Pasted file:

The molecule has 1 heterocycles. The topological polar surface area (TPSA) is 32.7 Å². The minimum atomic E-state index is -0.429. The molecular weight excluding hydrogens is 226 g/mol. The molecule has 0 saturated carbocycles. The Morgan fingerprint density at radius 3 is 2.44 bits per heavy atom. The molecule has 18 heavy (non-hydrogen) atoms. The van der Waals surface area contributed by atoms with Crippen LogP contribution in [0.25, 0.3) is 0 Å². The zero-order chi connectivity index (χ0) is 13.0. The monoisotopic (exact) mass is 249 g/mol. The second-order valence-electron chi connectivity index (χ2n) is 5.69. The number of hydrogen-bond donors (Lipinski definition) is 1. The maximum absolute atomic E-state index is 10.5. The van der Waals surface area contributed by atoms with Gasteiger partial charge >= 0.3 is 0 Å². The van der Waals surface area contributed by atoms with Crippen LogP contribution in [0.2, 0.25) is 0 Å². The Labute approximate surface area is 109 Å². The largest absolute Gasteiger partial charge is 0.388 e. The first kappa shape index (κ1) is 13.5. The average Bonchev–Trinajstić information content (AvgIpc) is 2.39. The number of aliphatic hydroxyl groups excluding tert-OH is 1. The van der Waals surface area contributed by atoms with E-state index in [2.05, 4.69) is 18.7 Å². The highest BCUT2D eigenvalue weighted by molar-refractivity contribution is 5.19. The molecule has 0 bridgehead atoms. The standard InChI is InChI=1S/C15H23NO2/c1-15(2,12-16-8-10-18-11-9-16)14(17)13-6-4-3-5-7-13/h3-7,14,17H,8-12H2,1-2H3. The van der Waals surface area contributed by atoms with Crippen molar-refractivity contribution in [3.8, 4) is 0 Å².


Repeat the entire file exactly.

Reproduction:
The molecule has 1 heterocycles. The topological polar surface area (TPSA) is 32.7 Å². The minimum atomic E-state index is -0.429. The molecular weight excluding hydrogens is 226 g/mol. The molecule has 0 saturated carbocycles. The Morgan fingerprint density at radius 3 is 2.44 bits per heavy atom. The molecule has 18 heavy (non-hydrogen) atoms. The van der Waals surface area contributed by atoms with Crippen LogP contribution in [0.25, 0.3) is 0 Å². The zero-order chi connectivity index (χ0) is 13.0. The monoisotopic (exact) mass is 249 g/mol. The second-order valence-electron chi connectivity index (χ2n) is 5.69. The number of hydrogen-bond donors (Lipinski definition) is 1. The maximum absolute atomic E-state index is 10.5. The van der Waals surface area contributed by atoms with Gasteiger partial charge >= 0.3 is 0 Å². The van der Waals surface area contributed by atoms with Crippen LogP contribution in [0.2, 0.25) is 0 Å². The Labute approximate surface area is 109 Å². The largest absolute Gasteiger partial charge is 0.388 e. The first kappa shape index (κ1) is 13.5. The average Bonchev–Trinajstić information content (AvgIpc) is 2.39. The number of aliphatic hydroxyl groups excluding tert-OH is 1. The van der Waals surface area contributed by atoms with E-state index in [2.05, 4.69) is 18.7 Å². The highest BCUT2D eigenvalue weighted by molar-refractivity contribution is 5.19. The molecule has 0 bridgehead atoms. The standard InChI is InChI=1S/C15H23NO2/c1-15(2,12-16-8-10-18-11-9-16)14(17)13-6-4-3-5-7-13/h3-7,14,17H,8-12H2,1-2H3. The van der Waals surface area contributed by atoms with Crippen molar-refractivity contribution in [3.8, 4) is 0 Å².